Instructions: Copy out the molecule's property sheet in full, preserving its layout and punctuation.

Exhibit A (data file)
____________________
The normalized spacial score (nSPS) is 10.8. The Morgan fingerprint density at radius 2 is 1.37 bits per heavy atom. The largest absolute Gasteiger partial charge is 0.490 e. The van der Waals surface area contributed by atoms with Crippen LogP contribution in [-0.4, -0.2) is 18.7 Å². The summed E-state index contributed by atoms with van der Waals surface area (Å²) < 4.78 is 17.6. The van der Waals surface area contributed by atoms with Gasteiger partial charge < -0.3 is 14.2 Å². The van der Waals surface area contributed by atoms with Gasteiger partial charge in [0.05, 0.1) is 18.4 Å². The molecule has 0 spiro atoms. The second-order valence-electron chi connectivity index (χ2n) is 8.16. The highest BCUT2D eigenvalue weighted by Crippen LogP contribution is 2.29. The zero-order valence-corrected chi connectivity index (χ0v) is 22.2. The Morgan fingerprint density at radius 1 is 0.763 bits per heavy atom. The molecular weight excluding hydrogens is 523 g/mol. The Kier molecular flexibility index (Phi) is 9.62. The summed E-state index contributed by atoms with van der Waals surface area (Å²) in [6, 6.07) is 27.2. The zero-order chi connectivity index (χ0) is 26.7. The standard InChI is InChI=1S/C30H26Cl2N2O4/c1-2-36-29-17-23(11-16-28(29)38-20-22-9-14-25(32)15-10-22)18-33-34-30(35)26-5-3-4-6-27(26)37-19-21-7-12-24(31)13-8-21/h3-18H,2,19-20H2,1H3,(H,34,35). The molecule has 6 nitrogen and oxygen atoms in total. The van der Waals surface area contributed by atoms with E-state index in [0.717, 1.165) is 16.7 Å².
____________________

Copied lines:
The normalized spacial score (nSPS) is 10.8. The Morgan fingerprint density at radius 2 is 1.37 bits per heavy atom. The largest absolute Gasteiger partial charge is 0.490 e. The van der Waals surface area contributed by atoms with Crippen LogP contribution in [-0.4, -0.2) is 18.7 Å². The summed E-state index contributed by atoms with van der Waals surface area (Å²) < 4.78 is 17.6. The van der Waals surface area contributed by atoms with Gasteiger partial charge < -0.3 is 14.2 Å². The van der Waals surface area contributed by atoms with Gasteiger partial charge in [0.05, 0.1) is 18.4 Å². The molecule has 0 spiro atoms. The second-order valence-electron chi connectivity index (χ2n) is 8.16. The highest BCUT2D eigenvalue weighted by Crippen LogP contribution is 2.29. The zero-order valence-corrected chi connectivity index (χ0v) is 22.2. The Morgan fingerprint density at radius 1 is 0.763 bits per heavy atom. The molecular weight excluding hydrogens is 523 g/mol. The Kier molecular flexibility index (Phi) is 9.62. The summed E-state index contributed by atoms with van der Waals surface area (Å²) in [6, 6.07) is 27.2. The zero-order chi connectivity index (χ0) is 26.7. The standard InChI is InChI=1S/C30H26Cl2N2O4/c1-2-36-29-17-23(11-16-28(29)38-20-22-9-14-25(32)15-10-22)18-33-34-30(35)26-5-3-4-6-27(26)37-19-21-7-12-24(31)13-8-21/h3-18H,2,19-20H2,1H3,(H,34,35). The molecule has 6 nitrogen and oxygen atoms in total. The van der Waals surface area contributed by atoms with E-state index in [0.717, 1.165) is 16.7 Å².